CLASHES continued to spread across London today with Hackney becoming the latest district to witness unrest on the streets following the killing of an allegedly armed man in Tottenham on Thursday.
Hundreds of police in full riot gear charged crowds of mainly passive observers in Hackney’s main thoroughfare, Mare Street, this afternoon after being showered with bricks and bottles by groups of masked youths.
The violence started after a man was arrested in Hackney’s semi pedestrianised shopping street the Narrow Way following a stand-off between police and local teenagers, a witness said.
The trouble then moved a few hundred metres down the road to Mare Street where the police attempted to force the crowds south towards London Fields.
As they did a sports car in a side-street, Ellingfort Road, was set on fire outside clothes warehouse, Carhartt, which was broken into and looted moments earlier.
Several other cars in the street had their windscreens smashed.
As the crowds dispersed there were reports of trouble spreading to other parts of the borough.
Tesco’s in Morning Lane was also targeted with bottles of stolen Diet Coke being handed out to passers by.
Many shops pre-empted the violence and shut-up shop early with others boarding up their windows.
Reports of violence in East Ham, also in East London, and Lewisham and Peckham in South London are also emerging.
Police had arrested 215 people since the unrest began on Saturday including an 11-year-old boy with 136 still in custody as of 3pm today.
On Thursday evening armed police shot and killed Mark Duggan in Tottenham in a planned operation after stopping the taxi he was in.
Police have since implied they were shot at after stating a bullet was found in a police radio, however, subsequent reports suggest it was a police bullet.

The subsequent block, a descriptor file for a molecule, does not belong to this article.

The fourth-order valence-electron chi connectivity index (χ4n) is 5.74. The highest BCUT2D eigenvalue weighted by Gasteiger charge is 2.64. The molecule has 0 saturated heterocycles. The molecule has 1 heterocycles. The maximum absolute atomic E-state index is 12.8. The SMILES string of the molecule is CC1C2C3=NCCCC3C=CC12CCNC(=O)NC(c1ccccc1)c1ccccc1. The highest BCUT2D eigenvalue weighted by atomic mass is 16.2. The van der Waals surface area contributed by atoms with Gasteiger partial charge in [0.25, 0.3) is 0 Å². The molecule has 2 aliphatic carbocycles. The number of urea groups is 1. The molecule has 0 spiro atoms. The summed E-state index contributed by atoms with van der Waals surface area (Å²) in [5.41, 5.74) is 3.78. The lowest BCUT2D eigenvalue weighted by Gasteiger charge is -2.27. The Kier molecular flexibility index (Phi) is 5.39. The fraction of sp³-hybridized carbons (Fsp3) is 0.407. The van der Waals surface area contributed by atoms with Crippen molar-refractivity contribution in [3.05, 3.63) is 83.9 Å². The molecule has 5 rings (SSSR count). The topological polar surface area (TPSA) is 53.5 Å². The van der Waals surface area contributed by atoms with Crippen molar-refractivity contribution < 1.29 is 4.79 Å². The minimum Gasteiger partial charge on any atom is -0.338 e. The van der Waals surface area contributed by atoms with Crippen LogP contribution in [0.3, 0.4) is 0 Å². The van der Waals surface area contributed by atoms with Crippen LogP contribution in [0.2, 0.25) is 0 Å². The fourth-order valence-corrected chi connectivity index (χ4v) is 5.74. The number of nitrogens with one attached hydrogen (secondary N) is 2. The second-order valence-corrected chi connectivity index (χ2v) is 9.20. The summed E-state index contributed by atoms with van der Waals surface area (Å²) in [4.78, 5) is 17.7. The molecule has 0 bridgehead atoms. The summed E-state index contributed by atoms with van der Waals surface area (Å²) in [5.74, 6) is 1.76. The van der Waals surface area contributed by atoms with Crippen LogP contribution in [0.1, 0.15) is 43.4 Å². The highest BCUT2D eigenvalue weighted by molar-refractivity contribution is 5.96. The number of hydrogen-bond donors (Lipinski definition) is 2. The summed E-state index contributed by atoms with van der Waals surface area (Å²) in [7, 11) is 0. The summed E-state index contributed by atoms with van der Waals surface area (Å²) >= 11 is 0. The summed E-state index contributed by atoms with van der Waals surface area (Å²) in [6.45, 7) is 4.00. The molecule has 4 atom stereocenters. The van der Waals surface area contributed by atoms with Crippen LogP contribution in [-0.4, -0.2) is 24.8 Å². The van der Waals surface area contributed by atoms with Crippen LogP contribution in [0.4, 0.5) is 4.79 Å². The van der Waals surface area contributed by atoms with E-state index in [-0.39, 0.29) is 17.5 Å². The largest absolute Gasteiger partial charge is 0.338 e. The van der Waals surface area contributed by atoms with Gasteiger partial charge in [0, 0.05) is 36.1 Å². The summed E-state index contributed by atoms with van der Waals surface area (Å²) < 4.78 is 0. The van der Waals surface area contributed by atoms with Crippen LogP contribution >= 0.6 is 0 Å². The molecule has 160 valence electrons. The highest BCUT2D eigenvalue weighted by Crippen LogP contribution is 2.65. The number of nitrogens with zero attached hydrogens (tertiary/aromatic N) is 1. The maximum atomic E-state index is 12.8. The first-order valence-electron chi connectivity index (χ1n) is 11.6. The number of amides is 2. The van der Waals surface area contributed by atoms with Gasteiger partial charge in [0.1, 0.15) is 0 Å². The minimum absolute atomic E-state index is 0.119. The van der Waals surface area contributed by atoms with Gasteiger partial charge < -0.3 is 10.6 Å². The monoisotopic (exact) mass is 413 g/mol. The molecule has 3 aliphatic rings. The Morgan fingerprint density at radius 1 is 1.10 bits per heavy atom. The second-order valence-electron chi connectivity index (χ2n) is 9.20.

Trouble first erupted on Saturday night after a peaceful protest by friends, family of Mr Duggan and other members of the community unhappy at the police tactics and a failure to keep the family informed of events.
By Sunday morning a bus and a number of shops and homes were burned out following a night of rioting.
It would appear the killing has unleashed a wave of pent-up anger at the police and government spending cuts that disproportionately affect the poor, however, people have also been accused of taking advantage of the breakdown in order looting shops selling branded goods.
More worryingly for police, the blazon confrontations, trashing of property and theft could further encourage disaffected people and criminals across the city to take to the streets stretching their already limited resources to the limit at a time when police numbers have effectively been cut following recruitment freezes by the Mayor.
The multi-billion pound spending cuts enforced on local councils by the government has seen support services and benefits to the needy and poor slashed as bankers and corporations are seen to continue to make large profits while billions are spent on wars abroad.